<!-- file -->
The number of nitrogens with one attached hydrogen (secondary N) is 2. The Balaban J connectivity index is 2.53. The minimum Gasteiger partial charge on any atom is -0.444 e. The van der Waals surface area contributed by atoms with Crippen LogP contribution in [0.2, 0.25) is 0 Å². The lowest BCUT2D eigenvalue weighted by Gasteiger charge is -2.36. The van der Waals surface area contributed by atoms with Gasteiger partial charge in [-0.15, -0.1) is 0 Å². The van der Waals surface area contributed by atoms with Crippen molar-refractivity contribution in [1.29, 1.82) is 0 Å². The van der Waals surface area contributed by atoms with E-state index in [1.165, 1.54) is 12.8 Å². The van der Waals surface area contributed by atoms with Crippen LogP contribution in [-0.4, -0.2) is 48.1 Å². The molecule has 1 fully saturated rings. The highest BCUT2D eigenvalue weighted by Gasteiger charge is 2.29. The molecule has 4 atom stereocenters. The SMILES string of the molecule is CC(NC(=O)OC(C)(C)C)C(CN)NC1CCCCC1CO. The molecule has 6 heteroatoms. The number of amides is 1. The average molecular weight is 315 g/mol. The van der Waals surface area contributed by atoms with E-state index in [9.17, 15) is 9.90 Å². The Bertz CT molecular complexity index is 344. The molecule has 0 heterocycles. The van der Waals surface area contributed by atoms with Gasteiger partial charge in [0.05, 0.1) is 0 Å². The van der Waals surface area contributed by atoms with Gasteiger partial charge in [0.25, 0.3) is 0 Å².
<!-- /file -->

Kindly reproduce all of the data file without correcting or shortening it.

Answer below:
The number of nitrogens with one attached hydrogen (secondary N) is 2. The Balaban J connectivity index is 2.53. The minimum Gasteiger partial charge on any atom is -0.444 e. The van der Waals surface area contributed by atoms with Crippen LogP contribution in [0.2, 0.25) is 0 Å². The lowest BCUT2D eigenvalue weighted by Gasteiger charge is -2.36. The van der Waals surface area contributed by atoms with Gasteiger partial charge in [-0.15, -0.1) is 0 Å². The van der Waals surface area contributed by atoms with Crippen molar-refractivity contribution in [1.29, 1.82) is 0 Å². The van der Waals surface area contributed by atoms with E-state index in [1.165, 1.54) is 12.8 Å². The van der Waals surface area contributed by atoms with Crippen LogP contribution in [-0.4, -0.2) is 48.1 Å². The molecule has 1 fully saturated rings. The highest BCUT2D eigenvalue weighted by Gasteiger charge is 2.29. The molecule has 4 atom stereocenters. The SMILES string of the molecule is CC(NC(=O)OC(C)(C)C)C(CN)NC1CCCCC1CO. The molecule has 6 heteroatoms. The number of amides is 1. The average molecular weight is 315 g/mol. The van der Waals surface area contributed by atoms with E-state index in [9.17, 15) is 9.90 Å². The Bertz CT molecular complexity index is 344. The molecule has 0 heterocycles. The van der Waals surface area contributed by atoms with Gasteiger partial charge in [0.05, 0.1) is 0 Å². The van der Waals surface area contributed by atoms with Gasteiger partial charge in [0.25, 0.3) is 0 Å².